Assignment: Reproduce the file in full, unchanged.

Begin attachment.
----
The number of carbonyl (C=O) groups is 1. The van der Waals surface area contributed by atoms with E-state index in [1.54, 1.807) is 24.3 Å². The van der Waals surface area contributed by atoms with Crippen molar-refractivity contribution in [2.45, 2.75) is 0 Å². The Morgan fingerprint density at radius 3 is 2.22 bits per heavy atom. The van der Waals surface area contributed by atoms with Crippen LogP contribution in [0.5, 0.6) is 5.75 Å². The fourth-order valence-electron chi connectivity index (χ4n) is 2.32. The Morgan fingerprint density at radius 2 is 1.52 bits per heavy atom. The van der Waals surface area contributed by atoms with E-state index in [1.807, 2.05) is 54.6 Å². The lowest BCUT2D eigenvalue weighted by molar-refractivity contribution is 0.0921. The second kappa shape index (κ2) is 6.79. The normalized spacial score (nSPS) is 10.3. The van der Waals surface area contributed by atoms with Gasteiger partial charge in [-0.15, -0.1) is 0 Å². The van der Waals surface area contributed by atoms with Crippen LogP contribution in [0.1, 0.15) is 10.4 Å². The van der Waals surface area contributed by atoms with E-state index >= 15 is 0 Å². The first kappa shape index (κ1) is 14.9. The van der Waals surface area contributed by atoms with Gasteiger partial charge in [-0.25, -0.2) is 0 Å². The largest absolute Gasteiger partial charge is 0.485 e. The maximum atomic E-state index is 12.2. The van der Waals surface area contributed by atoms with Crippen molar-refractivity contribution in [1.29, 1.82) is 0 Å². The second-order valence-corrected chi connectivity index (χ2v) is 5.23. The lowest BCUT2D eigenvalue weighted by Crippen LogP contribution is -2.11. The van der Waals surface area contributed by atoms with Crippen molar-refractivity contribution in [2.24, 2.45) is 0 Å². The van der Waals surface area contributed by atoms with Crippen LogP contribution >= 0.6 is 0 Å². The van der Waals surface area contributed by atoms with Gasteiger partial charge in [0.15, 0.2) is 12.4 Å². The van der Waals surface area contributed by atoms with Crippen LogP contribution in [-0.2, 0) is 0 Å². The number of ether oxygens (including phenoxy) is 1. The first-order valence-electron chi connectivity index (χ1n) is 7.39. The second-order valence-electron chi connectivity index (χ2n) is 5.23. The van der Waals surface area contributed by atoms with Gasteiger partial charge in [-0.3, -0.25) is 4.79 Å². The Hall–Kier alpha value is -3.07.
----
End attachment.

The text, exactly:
The number of carbonyl (C=O) groups is 1. The van der Waals surface area contributed by atoms with E-state index in [1.54, 1.807) is 24.3 Å². The van der Waals surface area contributed by atoms with Crippen molar-refractivity contribution in [2.45, 2.75) is 0 Å². The Morgan fingerprint density at radius 3 is 2.22 bits per heavy atom. The van der Waals surface area contributed by atoms with Crippen LogP contribution in [0.5, 0.6) is 5.75 Å². The fourth-order valence-electron chi connectivity index (χ4n) is 2.32. The Morgan fingerprint density at radius 2 is 1.52 bits per heavy atom. The van der Waals surface area contributed by atoms with E-state index in [1.807, 2.05) is 54.6 Å². The lowest BCUT2D eigenvalue weighted by molar-refractivity contribution is 0.0921. The second kappa shape index (κ2) is 6.79. The normalized spacial score (nSPS) is 10.3. The van der Waals surface area contributed by atoms with Gasteiger partial charge in [-0.15, -0.1) is 0 Å². The van der Waals surface area contributed by atoms with Crippen LogP contribution in [0.1, 0.15) is 10.4 Å². The van der Waals surface area contributed by atoms with E-state index >= 15 is 0 Å². The first kappa shape index (κ1) is 14.9. The van der Waals surface area contributed by atoms with Gasteiger partial charge in [-0.25, -0.2) is 0 Å². The largest absolute Gasteiger partial charge is 0.485 e. The maximum atomic E-state index is 12.2. The van der Waals surface area contributed by atoms with Crippen molar-refractivity contribution in [1.29, 1.82) is 0 Å². The second-order valence-corrected chi connectivity index (χ2v) is 5.23. The lowest BCUT2D eigenvalue weighted by Crippen LogP contribution is -2.11. The van der Waals surface area contributed by atoms with Crippen molar-refractivity contribution in [2.24, 2.45) is 0 Å². The van der Waals surface area contributed by atoms with Crippen LogP contribution >= 0.6 is 0 Å². The van der Waals surface area contributed by atoms with Gasteiger partial charge in [0.15, 0.2) is 12.4 Å². The van der Waals surface area contributed by atoms with Crippen LogP contribution in [-0.2, 0) is 0 Å². The number of ether oxygens (including phenoxy) is 1. The first-order valence-electron chi connectivity index (χ1n) is 7.39. The second-order valence-electron chi connectivity index (χ2n) is 5.23. The van der Waals surface area contributed by atoms with Gasteiger partial charge in [-0.3, -0.25) is 4.79 Å². The Hall–Kier alpha value is -3.07.